Likewise, Ursula LeGuin described her vision of anarchism as "not the bomb-in-the-pocket stuff, which is terrorism, whatever name it tries to dignify itself with," but rather a political ideal rooted in "solidarity [and] mutual aid," as laid out in "early Taoist thought" and "expounded on by Shelley and Kropotkin, Goldman and Goodman." You edgy vandals should stay in school, head to the library, and read a little bit about all of them, throwing a little Chomsky in for good measure, before you decide to spray-paint another circle-A when you clearly have no idea what it is you're supporting. 

The point is, if you oppose authoritarian systems that use violence to control populations, then how are you any better if you think it's OK to violate something that isn't yours? 

Ammon Hennacy, perhaps my favorite anarchist, drove the point home when he said: "An anarchist is someone who doesn't need a cop to make him behave." Once you understand the gravity of that sentence, you'll understand why vandalism in the name of anarchism will never get you anywhere. If you want freedom from authoritarian systems of power, then you have to be the one who sets the example and takes the high road.

One more of your lovely pieces of "art" before I wrap it up:

"Fuck the system. Obey yourself."

OK, but what if yourself tells you to go out and murder someone? "The system" is broken and ultimately illegitimate, but you can't just replace it with pure selfish anything-goes egotism. If anything, you need to obey your conscience, so you can weigh the good and bad of each situation, pondering the consequences of your actions, before you act. There's an old saying that applies well to this situation: "Liberty is not license to do whatever you want to do. It is the freedom to do what you ought to do." If you managed to throw off all external systems of authority, would you have the clarity of mind, the maturity, the responsibility, to ensure that your choices minimized harm to others? If not, then don't be surprised when someone in your anything-goes anarchist paradise organizes an armed militia to make you think twice. Then you're right back to having a police force exerting control over you. Doesn't sound so great, does it?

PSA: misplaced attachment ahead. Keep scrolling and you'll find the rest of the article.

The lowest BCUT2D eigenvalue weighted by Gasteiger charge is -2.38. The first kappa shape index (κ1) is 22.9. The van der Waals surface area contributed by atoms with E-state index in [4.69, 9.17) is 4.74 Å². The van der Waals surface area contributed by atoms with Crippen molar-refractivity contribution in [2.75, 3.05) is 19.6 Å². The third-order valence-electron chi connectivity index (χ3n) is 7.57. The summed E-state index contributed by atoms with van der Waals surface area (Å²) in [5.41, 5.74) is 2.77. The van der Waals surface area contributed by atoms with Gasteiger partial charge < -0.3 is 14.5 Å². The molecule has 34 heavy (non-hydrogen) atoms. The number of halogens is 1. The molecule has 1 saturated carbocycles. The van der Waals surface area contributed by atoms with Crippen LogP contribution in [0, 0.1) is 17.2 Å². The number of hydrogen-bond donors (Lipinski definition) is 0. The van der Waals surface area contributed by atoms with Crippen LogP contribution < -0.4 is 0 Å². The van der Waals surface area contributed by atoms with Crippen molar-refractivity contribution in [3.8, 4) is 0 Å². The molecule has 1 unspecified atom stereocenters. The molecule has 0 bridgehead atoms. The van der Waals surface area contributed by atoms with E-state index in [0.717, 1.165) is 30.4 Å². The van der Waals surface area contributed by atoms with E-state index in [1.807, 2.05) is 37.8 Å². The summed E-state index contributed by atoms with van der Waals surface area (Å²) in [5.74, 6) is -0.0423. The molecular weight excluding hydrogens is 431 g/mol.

The reason I say that I'm an anarchist in principle is that I don't think humans are capable of self-governance. I wish they were, but your defacing antics are a painful reminder that we're always going to need authority figures to intervene when people lack the self-discipline to respect other people and their property. 

Maybe Brian will do right by his community and step forward to take responsibility for the act of vandalism he and his friends committed. Man up, Brian. Show us what a real anarchist is made of -- one who takes personal responsibility for his actions and doesn't need a cop to make him behave. I'll personally meet you under the viaduct -- as I hand you a toothbrush to scrub off every last bit of graffiti. 

See you there.